Computer is back! I've missed you all...
Rain today. It acts on me like springtime after a long winter - I'm alert to every scent, every sound. It's dark now when I bus home from work, and lights shine back at me from puddled water on the street. I take a different route home, walk the last few blocks, passing restaurants, their light shining out into the street, people inside dry and warm, moving slowly in the light, a tall blond man in the taqueria looks out the window, he's Stan Laurel, stretched. His enormous flat blue eyes pick me out in the dark, trying to slip silently by, raindrops scattering out from my umbrella.
Another block, the curry place, the naan maker grins suddenly out at me, flattening dough on his hand. I wave. In the next doorway, a man sits on the ground, I've seen him before, he's blind, always on one corner or another, empty cup by his knee, wishing passersby a good day.
At the corner, the doughnut shop, a man in a knit cap looks stunned, staring down at his coffee, skin pale in the flickering light.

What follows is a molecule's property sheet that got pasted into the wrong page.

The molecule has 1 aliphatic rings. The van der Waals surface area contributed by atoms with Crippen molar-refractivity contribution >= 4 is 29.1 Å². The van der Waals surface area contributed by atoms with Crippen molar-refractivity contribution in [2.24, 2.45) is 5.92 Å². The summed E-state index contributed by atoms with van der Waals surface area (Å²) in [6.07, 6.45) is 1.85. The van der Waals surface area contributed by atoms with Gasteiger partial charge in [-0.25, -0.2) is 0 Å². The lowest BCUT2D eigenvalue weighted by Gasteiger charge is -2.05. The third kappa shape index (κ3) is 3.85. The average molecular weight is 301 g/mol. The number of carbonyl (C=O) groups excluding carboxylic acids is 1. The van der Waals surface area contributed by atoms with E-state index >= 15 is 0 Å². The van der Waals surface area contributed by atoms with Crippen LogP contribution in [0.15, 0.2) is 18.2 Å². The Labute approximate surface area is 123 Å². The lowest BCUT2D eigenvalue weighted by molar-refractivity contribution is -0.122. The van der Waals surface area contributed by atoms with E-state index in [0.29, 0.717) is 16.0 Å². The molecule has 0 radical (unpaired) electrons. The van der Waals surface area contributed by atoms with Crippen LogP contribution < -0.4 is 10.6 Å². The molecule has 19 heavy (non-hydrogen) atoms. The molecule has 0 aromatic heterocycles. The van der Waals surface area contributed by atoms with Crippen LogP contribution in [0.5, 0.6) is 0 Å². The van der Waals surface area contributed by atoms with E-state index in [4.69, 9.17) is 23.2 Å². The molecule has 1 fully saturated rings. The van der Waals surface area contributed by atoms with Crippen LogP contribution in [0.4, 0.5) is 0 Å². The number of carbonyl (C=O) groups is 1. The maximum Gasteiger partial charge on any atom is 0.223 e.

I stand at the corner and think about the blind guy a few steps back. I see him more than any other neighbor, but I've never met him. The rain's turned me soft. I turn around and go back.
I kneel down, saying hello, shamefacedly handing him what I dig out of my wallet, introducing myself.
"I'm Francis," he says.
"It's good to meet you, Francis."
He holds out his hand, a little high and to the right. I reach up to take his hand and shake it. The dirt lodged so deeply in his wrinkles, they're pure black lines, like his face was scribbled with a marker, but his hand is warm, not as rough as it looks. One eye nearly closed, the other, hazel, wandering off to one side. I realize I'm kneeling in water.
I get up, something fatuous dribbling out of my mouth, "Take care," like I'm his mother, "it's cold out..."
"Yeah," he laughs, "It is, a bit."
No shit, lady, he must be thinking. Thanks for pointing out the obvious.